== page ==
How Secret Does A Secret Court Need To Be?
How Secret Does A Secret Court Need To Be?
The Foreign Intelligence Surveillance Court, or FISA court, is the legal body that decides whether wiretaps and other surveillance methods used by the intelligence community are legal. Officials seem to agree that the procedures need to be more transparent, but how that would happen is anything but clear.
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Here's another question Congress took up today: Do secret courts always have to be secret? The Foreign Intelligence Surveillance Court decides whether wiretaps and other surveillance methods used by the intelligence community are legal. It's staffed by federal judges, but their work takes place in the shadows.
So today, Congress joined the debate over whether there's a better way. At a hearing, lawmakers and top intelligence officials all seem to agree that the FISA court could be more transparent. But as NPR's Dina Temple-Raston reports, they didn't figure out how to make that happen.
DINA TEMPLE-RASTON, BYLINE: Nearly everything about the FISA court - its deliberations, its opinions, its orders - is secret and classified. And some members of Congress think that has to stop.
REPRESENTATIVE JOHN CONYERS: There's no legitimate reason to keep this legal analysis from public interest any longer.
TEMPLE-RASTON: That's the top Democrat on the House Judiciary Committee, John Conyers of Michigan.
CONYERS: And if we are to strike the right balance with these surveillance authorities, then we must bring the public into the conversation as soon as it's appropriate and without delay.
TEMPLE-RASTON: The question is how to strike that balance, the balance between national security and openness. That's what lawmakers grappled with today. Republican Congressman Spencer Bachus of Alabama put the basic question to the top lawyer for the intelligence community, Robert Litt.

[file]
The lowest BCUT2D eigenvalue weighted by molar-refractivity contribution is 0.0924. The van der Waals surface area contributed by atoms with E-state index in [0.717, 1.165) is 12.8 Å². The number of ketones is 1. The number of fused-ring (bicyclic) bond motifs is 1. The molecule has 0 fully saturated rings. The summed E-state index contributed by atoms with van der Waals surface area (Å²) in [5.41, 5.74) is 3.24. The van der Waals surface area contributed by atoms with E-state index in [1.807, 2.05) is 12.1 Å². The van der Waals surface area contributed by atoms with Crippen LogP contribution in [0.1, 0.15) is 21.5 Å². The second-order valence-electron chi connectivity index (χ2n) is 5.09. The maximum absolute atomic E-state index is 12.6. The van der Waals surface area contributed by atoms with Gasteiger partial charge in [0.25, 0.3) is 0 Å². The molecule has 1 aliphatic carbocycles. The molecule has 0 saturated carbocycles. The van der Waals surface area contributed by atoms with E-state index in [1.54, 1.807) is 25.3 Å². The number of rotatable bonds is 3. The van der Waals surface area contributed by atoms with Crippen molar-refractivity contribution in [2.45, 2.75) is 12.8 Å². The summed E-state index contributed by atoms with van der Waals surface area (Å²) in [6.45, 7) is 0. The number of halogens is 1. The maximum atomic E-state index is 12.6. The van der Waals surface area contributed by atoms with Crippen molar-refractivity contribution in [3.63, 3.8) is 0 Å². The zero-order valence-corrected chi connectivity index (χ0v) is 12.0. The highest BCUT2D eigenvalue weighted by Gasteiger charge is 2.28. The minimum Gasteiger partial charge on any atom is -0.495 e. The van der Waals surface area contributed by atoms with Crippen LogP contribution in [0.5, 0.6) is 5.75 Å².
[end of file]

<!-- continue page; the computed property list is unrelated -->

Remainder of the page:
REPRESENTATIVE SPENCER BACHUS: Do you have any objection to the court opinions and periodic reports being made available to all members of Congress?
ROBERT LITT: I think we'd have to take that back. I think the answer is probably no, but I think we'd have to think about the implications of that.
TEMPLE-RASTON: These secret court rulings are now at the center of the debate over surveillance and privacy. It's no accident that one of the first things that former NSA contractor Edward Snowden leaked was a classified FISA court decision. It revealed how the court permitted the NSA to collect, but not analyze, basic data on US phone calls.
Snowden criticized the FISA court again last week during a press conference from the Russian airport transit lounge where he's marooned. He said because the FISA court works in secret, its decisions are illegitimate and immoral. Stewart Baker, the former general counsel at the NSA, says that while that sounds like a reasonable argument, on closer inspection, it doesn't hold up.
STEWART BAKER: Wow, you know, the Supreme Court's proceedings from the time of argument till they produced the opinion are secret. I've never heard somebody say, well, that makes their deliberations immoral.
TEMPLE-RASTON: What's more, Baker says, the FISA court's decisions are not all secret. There's some precedent for more openness. Already, there are discussions about how the public could see more of how the court operates. One possibility: the release of rulings overturned on appeal. Another option, imitate the Federal Reserve Bank and have the court release minutes or decisions after the fact. That option has its limits, though.
BAKER: With the Fed, after six months you can pretty much figure out what they did. With intelligence, you know, you might use a really good technique for 30 years and it has to be classified throughout that time.
TEMPLE-RASTON: Officials have told NPR that the administration is looking at FISA court documents it might redact and release; the most likely at this point, an 80-page document that explains the legal reasoning behind the FISA court decision Snowden leaked. He provided only a couple of pages of the court's order and not the underlying supporting material that explained the decision. There's no indication when the administration might release that supplemental material. Dina Temple-Raston, NPR News.
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